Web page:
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Central and peripheral mechanisms of the NPY system in the regulation of bone and adipose tissue.


Skeletal research is currently undergoing a period of marked expansion. The boundaries of ?bone? research are being re-evaluated and with this, a growing recognition of a more complex and interconnected biology than previously considered. One aspect that has become the focus of particular attention is the relationship between bone and fat homeostasis. Evidence from a number of avenues indicates that bone and adipose regulation are both related and interdependent. This review examines the neuropeptide Y (NPY) system, known to exert powerful control over both bone and fat tissue. The actions of this system are characterized by signaling both within specific nuclei of the hypothalamus and also the target tissues, mediated predominantly through two G-protein coupled receptors (Y1 and Y2). In bone tissue, elevated NPY levels act consistently to repress osteoblast activity. Moreover, both central Y2 receptor and osteoblastic Y1 receptor signaling act similarly to repress bone formation. Conversely, loss of NPY expression or receptor signaling induces increased osteoblast activity and bone mass in both cortical and cancellous envelopes. In fat tissue, NPY action is more complex. Energy homeostasis is powerfully altered by elevations in hypothalamic NPY, resulting in increases in fat accretion and body-wide energy conservation, through the action of locally expressed Y1 receptors, while local Y2 receptors act to inhibit NPY-ergic tone. Loss of central NPY expression has a markedly reduced effect, consistent with a physiological drive to promote fat accretion. In fat tissue, NPY and Y1 receptors act to promote lipogenesis, consistent with their roles in the brain. Y2 receptors expressed in adipocytes also act in this manner, showing an opposing action to their role in the hypothalamus. While direct investigation of these processes has yet to be completed, these responses appear to be interrelated to some degree. The starvation-based signal of elevated central NPY inducing marked inhibition of osteoblast activity, whilst promoting fat accretion, indicating skeletal tissue is a component of the energy conservation system. Moreover, when NPY expression is reduced, consistent with high calorie intake and weight gain, bone formation is stimulated, strengthening the skeleton. In conclusion, NPY acts to regulate both bone and fat tissue in a coordinated manner, and remains a strong candidate for mediating interactions between these two tissues.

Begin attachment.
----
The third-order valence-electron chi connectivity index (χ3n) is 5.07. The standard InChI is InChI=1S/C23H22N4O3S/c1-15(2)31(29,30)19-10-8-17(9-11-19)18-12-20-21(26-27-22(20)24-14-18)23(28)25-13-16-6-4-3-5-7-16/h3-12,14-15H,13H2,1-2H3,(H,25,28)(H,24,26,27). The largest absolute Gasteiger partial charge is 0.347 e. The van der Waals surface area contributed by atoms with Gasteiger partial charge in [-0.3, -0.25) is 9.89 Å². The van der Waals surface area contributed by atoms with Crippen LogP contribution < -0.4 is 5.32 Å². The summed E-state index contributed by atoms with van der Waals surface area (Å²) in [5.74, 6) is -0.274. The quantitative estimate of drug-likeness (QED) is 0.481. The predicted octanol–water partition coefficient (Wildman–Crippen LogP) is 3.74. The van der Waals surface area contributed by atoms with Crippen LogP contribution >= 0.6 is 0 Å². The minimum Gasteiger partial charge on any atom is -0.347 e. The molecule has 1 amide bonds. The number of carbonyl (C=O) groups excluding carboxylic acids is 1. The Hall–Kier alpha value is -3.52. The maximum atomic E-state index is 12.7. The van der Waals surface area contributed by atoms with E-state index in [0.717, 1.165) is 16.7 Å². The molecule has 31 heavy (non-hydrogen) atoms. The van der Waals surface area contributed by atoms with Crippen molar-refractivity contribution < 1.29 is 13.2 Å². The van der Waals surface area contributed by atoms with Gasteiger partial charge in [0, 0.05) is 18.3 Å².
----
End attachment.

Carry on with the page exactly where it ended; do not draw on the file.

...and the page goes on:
Type Journal
Authors Shi, Y.C.; Baldock, P.A.
Garvan Authors Dr Paul Baldock
Publisher Name BONE
Published Date 2012-08-01 00:00:00
Published Volume 50
Published Issue 2
Published Pages 430-6
Status Published In-print
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